So there’s one word I’d like people to reflect on for World CP day: Empathy. CP is a weird and cruel condition, and the worst of it isn’t even visible. I read countless horror stories on social media of young people with mild forms of CP who are bullied by society, by the adults they trust, to push themselves to do more with less. I worry a lot about teenagers and young adults with “mild” CP (as mine is laughably described) – society is unwelcoming to that. We can accept (and applaud) people at the peak of fitness. We can accept (and feel sad for) people with severe conditions, unable to move or care for themselves. But in that wide spectrum is where a lot of young disabled people land.

These young people have a lot to do to make sense of themselves, their ambitions, their health, and they’re doing that in a society that doesn’t make room for them. We see society accommodating wheelchair users often, how often does society acknowledge a mobility impaired person who isn’t elderly? What are we doing to accommodate people who’s needs are less complex, but no less important? Only last week, I read news of a young woman with CP, ejected from a nightclub because she was assumed to be drunk. It’s a savage impairment at times, but society’s handling of it can be even more savage. The world may be very mean to you if you’re like me. Once more; it’s not your fault.

Empathy is not the same as sympathy, of course. I don’t need or want sympathy, nor does any other person dealing with CP and trying to fit into some version of a normal life. We just want to be accepted, heard and respected. I’m okay with all that CP has brought to my life. And if any of what I’ve said reflects your life with CP, I hope that, if you’re not already, you’ll soon be okay with you too.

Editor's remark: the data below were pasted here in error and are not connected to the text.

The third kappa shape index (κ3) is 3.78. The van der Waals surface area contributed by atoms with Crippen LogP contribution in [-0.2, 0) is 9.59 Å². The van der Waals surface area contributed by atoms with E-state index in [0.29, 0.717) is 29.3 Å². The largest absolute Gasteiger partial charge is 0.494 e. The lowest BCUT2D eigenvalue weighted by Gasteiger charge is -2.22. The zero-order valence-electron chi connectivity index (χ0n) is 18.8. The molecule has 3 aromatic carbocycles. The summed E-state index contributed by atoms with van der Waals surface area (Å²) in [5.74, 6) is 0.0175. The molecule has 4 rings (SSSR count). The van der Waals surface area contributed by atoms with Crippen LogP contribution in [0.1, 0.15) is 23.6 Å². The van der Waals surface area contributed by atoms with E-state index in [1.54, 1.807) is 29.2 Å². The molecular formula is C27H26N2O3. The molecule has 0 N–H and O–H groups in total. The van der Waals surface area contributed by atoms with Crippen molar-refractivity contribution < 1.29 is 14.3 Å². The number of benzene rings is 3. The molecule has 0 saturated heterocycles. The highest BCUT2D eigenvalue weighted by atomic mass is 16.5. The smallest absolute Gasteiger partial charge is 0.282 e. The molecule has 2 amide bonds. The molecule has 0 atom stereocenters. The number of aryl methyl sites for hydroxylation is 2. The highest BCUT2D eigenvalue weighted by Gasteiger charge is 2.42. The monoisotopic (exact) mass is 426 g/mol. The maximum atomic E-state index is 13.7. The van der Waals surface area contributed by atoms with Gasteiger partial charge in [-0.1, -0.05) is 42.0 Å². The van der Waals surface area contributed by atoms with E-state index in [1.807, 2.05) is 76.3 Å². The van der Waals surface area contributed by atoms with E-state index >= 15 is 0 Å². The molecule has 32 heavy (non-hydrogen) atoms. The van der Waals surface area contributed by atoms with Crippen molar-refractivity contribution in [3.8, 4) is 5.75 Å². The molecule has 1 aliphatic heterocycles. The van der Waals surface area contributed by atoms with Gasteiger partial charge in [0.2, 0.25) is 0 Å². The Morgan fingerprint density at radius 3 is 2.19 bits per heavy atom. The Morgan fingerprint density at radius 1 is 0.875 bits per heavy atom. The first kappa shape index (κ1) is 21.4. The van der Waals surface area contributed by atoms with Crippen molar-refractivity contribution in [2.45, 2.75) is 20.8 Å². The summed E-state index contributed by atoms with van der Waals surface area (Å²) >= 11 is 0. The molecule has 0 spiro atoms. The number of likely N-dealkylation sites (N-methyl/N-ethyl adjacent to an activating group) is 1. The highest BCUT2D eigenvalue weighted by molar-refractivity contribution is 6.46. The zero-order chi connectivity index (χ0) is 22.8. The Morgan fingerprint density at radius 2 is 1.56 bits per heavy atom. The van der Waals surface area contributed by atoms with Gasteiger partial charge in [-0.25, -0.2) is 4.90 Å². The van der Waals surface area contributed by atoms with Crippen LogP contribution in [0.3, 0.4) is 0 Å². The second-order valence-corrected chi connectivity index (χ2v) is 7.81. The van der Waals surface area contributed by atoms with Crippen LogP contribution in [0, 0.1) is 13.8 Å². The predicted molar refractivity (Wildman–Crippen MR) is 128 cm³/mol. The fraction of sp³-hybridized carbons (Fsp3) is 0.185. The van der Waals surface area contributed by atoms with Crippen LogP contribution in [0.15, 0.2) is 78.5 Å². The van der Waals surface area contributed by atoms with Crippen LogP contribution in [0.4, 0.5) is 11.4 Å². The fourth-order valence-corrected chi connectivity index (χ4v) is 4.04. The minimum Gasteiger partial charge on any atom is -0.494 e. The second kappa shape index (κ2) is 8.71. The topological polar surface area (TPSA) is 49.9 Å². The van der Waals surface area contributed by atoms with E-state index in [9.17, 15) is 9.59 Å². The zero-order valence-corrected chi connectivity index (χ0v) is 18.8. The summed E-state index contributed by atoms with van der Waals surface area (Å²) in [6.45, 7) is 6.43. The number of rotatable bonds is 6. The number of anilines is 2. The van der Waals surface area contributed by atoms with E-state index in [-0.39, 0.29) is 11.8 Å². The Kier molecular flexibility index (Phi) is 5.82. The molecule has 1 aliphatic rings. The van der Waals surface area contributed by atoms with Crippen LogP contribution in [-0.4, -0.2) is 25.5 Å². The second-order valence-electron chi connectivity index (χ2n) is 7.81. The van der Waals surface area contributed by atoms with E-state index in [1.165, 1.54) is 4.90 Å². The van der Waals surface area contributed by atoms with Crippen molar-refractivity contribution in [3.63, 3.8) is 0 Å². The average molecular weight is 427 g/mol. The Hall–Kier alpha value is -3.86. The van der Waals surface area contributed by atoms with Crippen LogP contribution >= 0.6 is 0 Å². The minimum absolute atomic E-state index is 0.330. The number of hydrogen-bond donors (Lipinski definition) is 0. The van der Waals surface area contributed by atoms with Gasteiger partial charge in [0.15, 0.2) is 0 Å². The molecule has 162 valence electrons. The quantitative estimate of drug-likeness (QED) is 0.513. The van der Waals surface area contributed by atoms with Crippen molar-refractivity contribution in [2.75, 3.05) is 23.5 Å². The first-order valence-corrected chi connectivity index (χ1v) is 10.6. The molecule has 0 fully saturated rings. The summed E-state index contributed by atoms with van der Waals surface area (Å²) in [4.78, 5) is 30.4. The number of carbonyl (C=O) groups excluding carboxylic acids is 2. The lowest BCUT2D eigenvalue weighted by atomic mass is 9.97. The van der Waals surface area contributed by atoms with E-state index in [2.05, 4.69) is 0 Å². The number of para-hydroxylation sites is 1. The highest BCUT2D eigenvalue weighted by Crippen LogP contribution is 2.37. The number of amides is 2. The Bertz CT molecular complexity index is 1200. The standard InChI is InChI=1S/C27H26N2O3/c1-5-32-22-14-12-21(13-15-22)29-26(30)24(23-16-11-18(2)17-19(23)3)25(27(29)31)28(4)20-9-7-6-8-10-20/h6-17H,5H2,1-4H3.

5 responses to “World CP Day: What CP Is Like For Me.”

  1. Thank you for writing this, as the mother of a daughter with mild left sided hemiplegia, it is horrendous to know how cruel the world can be and how many lack the basic empathy we should all have for all people. The invisible side of CP is far more difficult to deal with purely for the reason that people do not believe there are any issues, and yet in many cases those invisible struggles are harder to deal with than the more obvious physical ones. It is important for articles such as yours to be seen and perhaps then more people will realize that those with CP have much more to deal with than the obvious and more should be done. There seems to be a total lack of understanding by many, a good case in point is the young lady ejected from the night club because assumptions were made she was intoxicated -I sincerely hope this will change in the future. Thanks again for a timely and superb piece of writing.

    • Linda, thank you so much for sharing that. It’s hard to write this stuff, but hearing from people like yourself reminds me that it’s worth it. My work means I meet a lot of younger people with similar stories to mine; while I don’t like to think of being a role model, I can’t help but think what it would have meant to me growing up to see someone relatable doing well. I have an extraordinary life, and I’m grateful every day – it can get better! Thank you again for your story and kind words 🙂

      • Kris, I think that many people shy away from wearing the mantle of role model, but I think some people just have that way about them and though never think of themselves in that way, are able to convey thoughts and ideas that inspire others. I think you are one of those people. I myself have been inspired by your music which I have listened to online, by your playing of instruments, which I would like to do but struggle with. I think voices like yours need to be heard, and people need to see how you have not allowed your challenges to define you, but instead have found work arounds and have met people who can help in your passion for music, so you can follow your dreams and aspirations. I think that is something young and old need to be reminded of, because we all forget sometimes. I look forward to enjoying more of your posts, and more of your music, you are super talented, and that song you shared is beautiful. I thank you.

  2. Thank you for your candidness and strength to share. I’m a mother of a 5 y/o with mild RH we’re in mainstream… I say ‘we’re’ because seemingly I’m there teaching them empathy! That said we are now winning 🥇 and it’s “clicked” but I feel a constant fight… Outside my child’s ear. I’ll take his fight any day of the week but soon he’ll not want me and be navigating himself by himself… I just pray that empathy meets him. Keep blogging please your words are powerful and most importantly really helpful! Thank you again. E

    • Emer – thank you so much! I went to mainstream and it’s definitely a challenge, sadly it sounds like it still is, decades later. Teachers were toughest though, I look back in horror at the attitudes I faced. Sounds like you’re winning though – making all this noise will I hope bring out more empathy… thanks again for the kind words! – Kris